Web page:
With this theory it has been shown that archaeological concepts held about the beginnings of symbolism are substantially wrong, and this brings us back to the concept of taphonomic lag-time enunciated above. While it is widely accepted among archaeologists that such lag-times are significant for all other perishable evidence, in the case of evidence for symbolism it is widely held that the earliest ‘common’ evidence marks the first appearance of symbolism. Taphonomic logic has shown this to be fundamentally false, and metamorphological investigation of the reasons for this mistake would provide a perfect case study for the massive bias archaeology has allowed to develop on this particular topic. It has even led to the rejection of evidence that did not seem to occur in ‘large enough numbers’, in the case of symbolism—an argument that seems logical to common sense, but is taphonomically quite illogical.
In the case of symbolic evidence, taphonomic variables involved seem comparatively straightforward and have already been defined, so by isolating them one might secure a good idea of the extent of non-taphonomic metamorphological influences. The latter are again particularly well known in the case of palaeoart, and some have already been investigated. For instance, we know much about the ignorance of archaeologists concerning existing data of palaeoart, how language barriers and other biases limited the flow of information in this field, or how false constructs about palaeoart beginnings flourished in archaeology and were widely accepted for a long time (Bednarik 1992a, 1993c, 1994b, 1995a, 1995b). It would be comparatively easy thus to establish consistent patterns of metamorphology from this evidence and tentatively to quantify them; once understood they can be applied to more complex areas of archaeology.
The result would be a unified theory of archaeology that could replace the traditional uniformitarianism archaeology has borrowed from geology, which is not falsifiable when applied to entities behaving ‘erratically’ (such as human societies) and thus not a scientific program in this application (Cameron 1993, and RAR Comments therein). Theorems derived from uniformitarianism are not necessarily valid: the contents of the lower of two sediment strata are not necessarily the older, and charcoal particles contained in a stratum are not likely to be of the same age as the most recent placement of the contiguous sediment. Similarly, most of the archaeological propositions based on common sense are fallacies, e.g. those relating to co-occurrence of archaeological phenomena at favoured sites (Bednarik 1989), those based on stylistic definitions, those derived from statistical characteristics of archaeological taxonomies, or those using ethnographic (Huchet 1991) or replicative analogies. A great deal of archaeological theory and practice is non-scientific, and metamorphology offers an opportunity to replace traditional, ad hoc model building and logic in archaeology with scientific forms of theorising. Its initial main effect will be a significantly decreased level of confidence in archaeological model building and a facilitation of multiple interpretations and better resolution of probability ranges. In the long term, such approaches will lead to greatly enhanced rigour and refutability in archaeological interpretation.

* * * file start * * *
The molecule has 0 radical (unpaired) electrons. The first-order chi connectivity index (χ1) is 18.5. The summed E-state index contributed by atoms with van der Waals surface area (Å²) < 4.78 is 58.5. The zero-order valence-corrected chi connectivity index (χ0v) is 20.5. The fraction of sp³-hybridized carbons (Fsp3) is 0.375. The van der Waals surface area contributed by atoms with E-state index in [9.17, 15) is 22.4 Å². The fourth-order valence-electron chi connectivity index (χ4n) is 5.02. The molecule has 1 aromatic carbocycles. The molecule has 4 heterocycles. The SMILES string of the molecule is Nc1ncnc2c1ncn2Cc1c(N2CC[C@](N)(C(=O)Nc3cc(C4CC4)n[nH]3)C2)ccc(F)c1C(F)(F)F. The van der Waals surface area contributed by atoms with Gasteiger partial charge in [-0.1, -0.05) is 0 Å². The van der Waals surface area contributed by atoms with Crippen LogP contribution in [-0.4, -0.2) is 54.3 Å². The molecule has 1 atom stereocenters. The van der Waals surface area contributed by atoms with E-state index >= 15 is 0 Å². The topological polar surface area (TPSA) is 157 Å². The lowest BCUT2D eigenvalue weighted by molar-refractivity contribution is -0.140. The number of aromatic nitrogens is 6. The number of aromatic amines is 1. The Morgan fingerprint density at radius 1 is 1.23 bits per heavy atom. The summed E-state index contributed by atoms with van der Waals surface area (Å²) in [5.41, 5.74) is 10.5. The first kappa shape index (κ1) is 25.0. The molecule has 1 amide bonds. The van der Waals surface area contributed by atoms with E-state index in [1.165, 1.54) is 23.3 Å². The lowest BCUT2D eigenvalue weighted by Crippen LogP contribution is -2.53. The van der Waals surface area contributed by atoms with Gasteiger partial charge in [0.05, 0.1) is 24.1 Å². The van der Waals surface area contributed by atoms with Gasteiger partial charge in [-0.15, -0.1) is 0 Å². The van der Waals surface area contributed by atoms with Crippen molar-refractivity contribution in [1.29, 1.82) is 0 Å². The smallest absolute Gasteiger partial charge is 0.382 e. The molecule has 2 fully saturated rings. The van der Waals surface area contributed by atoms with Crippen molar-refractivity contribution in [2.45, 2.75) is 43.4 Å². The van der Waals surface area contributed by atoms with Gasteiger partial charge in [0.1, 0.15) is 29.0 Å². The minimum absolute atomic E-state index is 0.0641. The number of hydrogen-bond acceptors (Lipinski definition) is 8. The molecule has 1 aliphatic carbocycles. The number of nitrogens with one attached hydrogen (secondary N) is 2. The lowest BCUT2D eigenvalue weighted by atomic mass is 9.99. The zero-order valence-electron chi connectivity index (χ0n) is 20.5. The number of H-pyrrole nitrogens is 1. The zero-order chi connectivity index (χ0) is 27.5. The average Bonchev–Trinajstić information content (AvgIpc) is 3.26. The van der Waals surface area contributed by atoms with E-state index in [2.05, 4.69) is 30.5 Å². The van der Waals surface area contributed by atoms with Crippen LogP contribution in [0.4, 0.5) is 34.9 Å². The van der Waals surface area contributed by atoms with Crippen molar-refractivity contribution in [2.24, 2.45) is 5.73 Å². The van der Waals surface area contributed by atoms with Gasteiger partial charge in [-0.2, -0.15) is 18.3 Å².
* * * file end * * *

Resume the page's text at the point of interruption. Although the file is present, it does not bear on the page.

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Robert G. Bednarik, International Federation of Rock Art Organizations (IFRAO),
P.O. Box 216, Caulfield South, Vic. 3162, Australia
Summary. Since the advent of the discipline of archaeology, its underlying theory has been a particular brand of uniformitarianism: the idea that existing forces and patterns have applied uniformly in the past. This paper proposes the introduction of an alternative unified theory, one that lends itself to falsification and logical quantification. Metamorphology is explained by first reviewing the principles of taphonomic logic, and by then extrapolating them to illuminate the entire gap between the reality of what happened in prehistory, and the record of these events as they are perceived and interpreted by the individual archaeologist. Metamorphology is defined as a refutable, logic-based theoretical framework that is derived essentially from taphonomic logic. This paper considers some of the relevant theoretical issues.